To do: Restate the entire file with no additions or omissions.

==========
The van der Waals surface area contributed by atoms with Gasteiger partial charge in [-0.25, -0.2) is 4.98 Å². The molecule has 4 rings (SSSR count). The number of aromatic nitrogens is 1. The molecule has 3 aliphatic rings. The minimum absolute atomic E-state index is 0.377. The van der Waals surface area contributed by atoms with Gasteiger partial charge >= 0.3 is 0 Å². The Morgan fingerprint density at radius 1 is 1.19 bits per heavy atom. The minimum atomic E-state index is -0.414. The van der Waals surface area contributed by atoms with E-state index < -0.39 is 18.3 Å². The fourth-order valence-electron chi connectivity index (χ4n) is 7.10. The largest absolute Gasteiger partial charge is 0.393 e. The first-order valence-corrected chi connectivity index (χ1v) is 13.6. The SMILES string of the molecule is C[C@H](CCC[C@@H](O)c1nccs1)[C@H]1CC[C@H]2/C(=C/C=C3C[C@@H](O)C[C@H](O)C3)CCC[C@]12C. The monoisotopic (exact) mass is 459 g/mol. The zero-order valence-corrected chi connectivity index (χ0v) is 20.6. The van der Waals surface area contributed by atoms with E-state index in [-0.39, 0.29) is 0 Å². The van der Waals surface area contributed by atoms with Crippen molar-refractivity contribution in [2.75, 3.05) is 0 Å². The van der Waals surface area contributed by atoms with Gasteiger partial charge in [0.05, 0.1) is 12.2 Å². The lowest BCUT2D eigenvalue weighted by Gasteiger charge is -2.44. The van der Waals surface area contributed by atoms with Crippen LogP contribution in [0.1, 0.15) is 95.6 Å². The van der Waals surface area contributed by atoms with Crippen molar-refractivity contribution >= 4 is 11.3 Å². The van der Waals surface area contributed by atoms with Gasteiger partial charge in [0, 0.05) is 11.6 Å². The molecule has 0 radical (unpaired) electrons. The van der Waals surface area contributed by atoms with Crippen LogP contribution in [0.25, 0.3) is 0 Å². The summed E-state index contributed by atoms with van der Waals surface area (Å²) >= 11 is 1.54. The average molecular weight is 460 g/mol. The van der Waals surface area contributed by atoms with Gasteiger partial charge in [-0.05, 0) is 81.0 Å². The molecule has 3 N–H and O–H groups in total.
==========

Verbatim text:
The van der Waals surface area contributed by atoms with Gasteiger partial charge in [-0.25, -0.2) is 4.98 Å². The molecule has 4 rings (SSSR count). The number of aromatic nitrogens is 1. The molecule has 3 aliphatic rings. The minimum absolute atomic E-state index is 0.377. The van der Waals surface area contributed by atoms with Gasteiger partial charge >= 0.3 is 0 Å². The Morgan fingerprint density at radius 1 is 1.19 bits per heavy atom. The minimum atomic E-state index is -0.414. The van der Waals surface area contributed by atoms with E-state index < -0.39 is 18.3 Å². The fourth-order valence-electron chi connectivity index (χ4n) is 7.10. The largest absolute Gasteiger partial charge is 0.393 e. The first-order valence-corrected chi connectivity index (χ1v) is 13.6. The SMILES string of the molecule is C[C@H](CCC[C@@H](O)c1nccs1)[C@H]1CC[C@H]2/C(=C/C=C3C[C@@H](O)C[C@H](O)C3)CCC[C@]12C. The monoisotopic (exact) mass is 459 g/mol. The zero-order valence-corrected chi connectivity index (χ0v) is 20.6. The van der Waals surface area contributed by atoms with E-state index in [-0.39, 0.29) is 0 Å². The van der Waals surface area contributed by atoms with Crippen molar-refractivity contribution in [2.75, 3.05) is 0 Å². The van der Waals surface area contributed by atoms with Gasteiger partial charge in [0.05, 0.1) is 12.2 Å². The lowest BCUT2D eigenvalue weighted by Gasteiger charge is -2.44. The van der Waals surface area contributed by atoms with Crippen LogP contribution in [0.1, 0.15) is 95.6 Å². The van der Waals surface area contributed by atoms with Crippen molar-refractivity contribution >= 4 is 11.3 Å². The van der Waals surface area contributed by atoms with Gasteiger partial charge in [0, 0.05) is 11.6 Å². The molecule has 0 radical (unpaired) electrons. The van der Waals surface area contributed by atoms with Crippen LogP contribution in [0.25, 0.3) is 0 Å². The summed E-state index contributed by atoms with van der Waals surface area (Å²) >= 11 is 1.54. The average molecular weight is 460 g/mol. The van der Waals surface area contributed by atoms with Gasteiger partial charge in [-0.05, 0) is 81.0 Å². The molecule has 3 N–H and O–H groups in total.